As we’ve recently reported, the United Nations has provided electoral assistance to 67 countries in the past two years. This support is aimed at working with member states to further entrench the principle of periodic and genuine elections and the promotion of democratization across the globe. Today, the General Assembly began considering the most recent report of the Secretary-General on how the Organization, including the Department of Political Affairs (DPA), is discharging that function.
Speaking before the Assembly’s Third Committee this morning, DPA head Jeffrey Feltman said demand for UN electoral assistance remains strong. Mr. Feltman, who as Under-Secretary-General for Political Affairs has a leadership role as the system-wide focal point for electoral assistance, emphasized that the UN provides assistance based on the fundamental principle of state sovereignty, and noted that in responding to requests for electoral assistance from Member States, DPA works very closely with a number of UN partner organizations particularly the Department for Peacekeeping (DPKO), the United Nations Development Programme (UNDP), UN Women, the Office of the High Commissioner for Human Rights (OHCHR), the United Nations Educational, Scientific and Cultural Organization (UNESCO) and the United Nations Office for Project Services (UNOPS).
“Our goal is to promote national ownership, enabling Member States to conduct peaceful, credible and genuine elections,” he said. All assistance is based upon a request from a Member State or a mandate from the Security Council or General Assembly, and is based on an assessment of the needs of the country requesting it.
Presenting a flagship report on UN electoral assistance, issued every two years, Mr. Feltman said “as the Secretary-General has consistently noted , a genuine election is one in which the result reflects the freely expressed choice or choices of electors and is therefore broadly accepted”. He highlighted the concern of the Secretary-General about electoral processes that are marred by widespread misconduct, as well as elections in which contestants refuse to accept outcomes that are generally considered to be legitimate.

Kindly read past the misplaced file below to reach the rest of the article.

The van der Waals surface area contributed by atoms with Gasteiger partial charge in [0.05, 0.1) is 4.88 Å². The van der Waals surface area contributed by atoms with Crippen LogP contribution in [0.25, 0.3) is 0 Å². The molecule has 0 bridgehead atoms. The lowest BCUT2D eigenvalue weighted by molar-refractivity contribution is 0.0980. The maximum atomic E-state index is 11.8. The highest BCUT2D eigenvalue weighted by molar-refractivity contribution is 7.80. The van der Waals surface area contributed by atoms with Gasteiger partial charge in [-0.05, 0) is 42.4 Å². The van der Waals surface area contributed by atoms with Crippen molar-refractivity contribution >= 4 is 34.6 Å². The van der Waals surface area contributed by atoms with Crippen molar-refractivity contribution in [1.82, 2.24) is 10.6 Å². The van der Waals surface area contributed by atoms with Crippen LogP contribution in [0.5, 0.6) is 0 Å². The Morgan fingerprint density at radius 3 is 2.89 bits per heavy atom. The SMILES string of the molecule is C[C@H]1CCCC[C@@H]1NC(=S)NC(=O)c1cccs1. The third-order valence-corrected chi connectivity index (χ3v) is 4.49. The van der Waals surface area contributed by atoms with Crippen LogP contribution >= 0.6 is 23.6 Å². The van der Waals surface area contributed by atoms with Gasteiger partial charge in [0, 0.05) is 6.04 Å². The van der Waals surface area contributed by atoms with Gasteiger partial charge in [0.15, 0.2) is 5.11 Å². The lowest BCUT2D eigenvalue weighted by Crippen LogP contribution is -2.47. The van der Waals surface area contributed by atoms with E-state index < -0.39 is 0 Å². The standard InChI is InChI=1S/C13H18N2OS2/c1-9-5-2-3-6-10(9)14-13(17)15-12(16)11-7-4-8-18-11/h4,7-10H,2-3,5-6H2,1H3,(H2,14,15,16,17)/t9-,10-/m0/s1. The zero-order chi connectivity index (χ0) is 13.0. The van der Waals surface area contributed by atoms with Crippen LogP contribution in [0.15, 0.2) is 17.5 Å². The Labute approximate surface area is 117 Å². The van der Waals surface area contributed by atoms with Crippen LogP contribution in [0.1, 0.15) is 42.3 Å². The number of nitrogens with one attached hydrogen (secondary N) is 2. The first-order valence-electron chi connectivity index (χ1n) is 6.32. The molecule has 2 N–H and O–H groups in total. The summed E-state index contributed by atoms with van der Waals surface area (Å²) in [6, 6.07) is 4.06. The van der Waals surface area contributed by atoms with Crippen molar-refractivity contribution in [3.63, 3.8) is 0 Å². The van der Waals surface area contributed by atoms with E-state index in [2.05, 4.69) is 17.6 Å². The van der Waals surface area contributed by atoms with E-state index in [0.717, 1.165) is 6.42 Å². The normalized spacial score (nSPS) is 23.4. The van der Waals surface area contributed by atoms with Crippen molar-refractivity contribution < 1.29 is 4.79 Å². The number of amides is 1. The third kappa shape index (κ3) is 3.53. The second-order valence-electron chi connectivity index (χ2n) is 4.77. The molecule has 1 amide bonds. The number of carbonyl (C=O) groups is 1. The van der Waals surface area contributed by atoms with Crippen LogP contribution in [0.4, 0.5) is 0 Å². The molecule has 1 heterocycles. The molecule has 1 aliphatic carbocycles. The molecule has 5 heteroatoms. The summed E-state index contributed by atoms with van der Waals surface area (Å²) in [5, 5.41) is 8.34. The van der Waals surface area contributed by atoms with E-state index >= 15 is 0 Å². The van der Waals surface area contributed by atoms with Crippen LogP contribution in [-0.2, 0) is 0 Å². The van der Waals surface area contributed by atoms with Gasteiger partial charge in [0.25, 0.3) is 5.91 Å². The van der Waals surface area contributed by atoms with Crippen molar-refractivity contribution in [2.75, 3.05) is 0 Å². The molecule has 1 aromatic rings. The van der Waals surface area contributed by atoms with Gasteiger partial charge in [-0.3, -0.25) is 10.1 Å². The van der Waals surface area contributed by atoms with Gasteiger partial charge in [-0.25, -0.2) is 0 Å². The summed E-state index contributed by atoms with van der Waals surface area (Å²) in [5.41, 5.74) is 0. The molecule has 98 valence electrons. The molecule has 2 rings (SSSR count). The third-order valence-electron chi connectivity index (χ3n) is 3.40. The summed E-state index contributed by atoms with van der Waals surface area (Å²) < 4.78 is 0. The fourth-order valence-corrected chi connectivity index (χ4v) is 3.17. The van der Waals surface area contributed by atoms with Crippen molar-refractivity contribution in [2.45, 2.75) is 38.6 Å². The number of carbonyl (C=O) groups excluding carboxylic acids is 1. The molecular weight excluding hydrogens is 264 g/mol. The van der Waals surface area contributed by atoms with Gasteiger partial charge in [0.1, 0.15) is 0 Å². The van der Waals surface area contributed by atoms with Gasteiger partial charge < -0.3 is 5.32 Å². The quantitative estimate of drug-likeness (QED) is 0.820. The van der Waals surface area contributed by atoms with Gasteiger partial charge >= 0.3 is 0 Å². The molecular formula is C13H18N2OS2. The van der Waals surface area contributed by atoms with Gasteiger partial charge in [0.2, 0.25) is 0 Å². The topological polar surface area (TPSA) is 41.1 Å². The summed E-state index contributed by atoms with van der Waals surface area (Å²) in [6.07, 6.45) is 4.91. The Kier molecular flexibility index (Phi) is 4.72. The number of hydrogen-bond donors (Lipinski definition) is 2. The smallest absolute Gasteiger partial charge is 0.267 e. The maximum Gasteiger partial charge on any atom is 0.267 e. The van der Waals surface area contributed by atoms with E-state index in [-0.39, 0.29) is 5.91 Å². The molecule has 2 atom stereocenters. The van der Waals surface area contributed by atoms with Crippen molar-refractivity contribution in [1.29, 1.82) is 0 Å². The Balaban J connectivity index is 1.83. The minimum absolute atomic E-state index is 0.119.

“Both types of situations can undermine electoral processes in a very fundamental way, eroding confidence in the existing political system,” he said. “This can lead to polarization, unrest, breakdown of political dialogue and the outbreak of violence. In considering ways in which the Organization might help Member States increase the likelihood that election outcomes will be accepted, we believe that it is critical to mitigate winner-takes-all and extremely high-stakes politics in an election, in addition to strengthening the procedural aspects of the election itself.”
The report discusses some common challenges Member States and the United Nations entities that assist them face with regard to the credibility of elections. These include electoral malfeasance committed for political ends, the refusal of contestants to accept outcomes that are generally considered to be legitimate. “Credibility is related to the extent to which both international obligations are respected and the election process is professional, accurate, impartial and transparent in all stages of its administration. At the same time, the connection between the technical quality of an election and the legitimacy of its outcomes is complex,” the report concludes.
According to the report a comprehensive approach to promoting the acceptance of results and preventing violence centred around elections involves both broad engagement by the Organization and the exercise of political will by national actors.
Mr. Feltman recalled that the report also examines improved cooperation and coordination in providing electoral assistance and the promotion of gender equality, one area on which much work still needs to be done.
Title picture: UNDP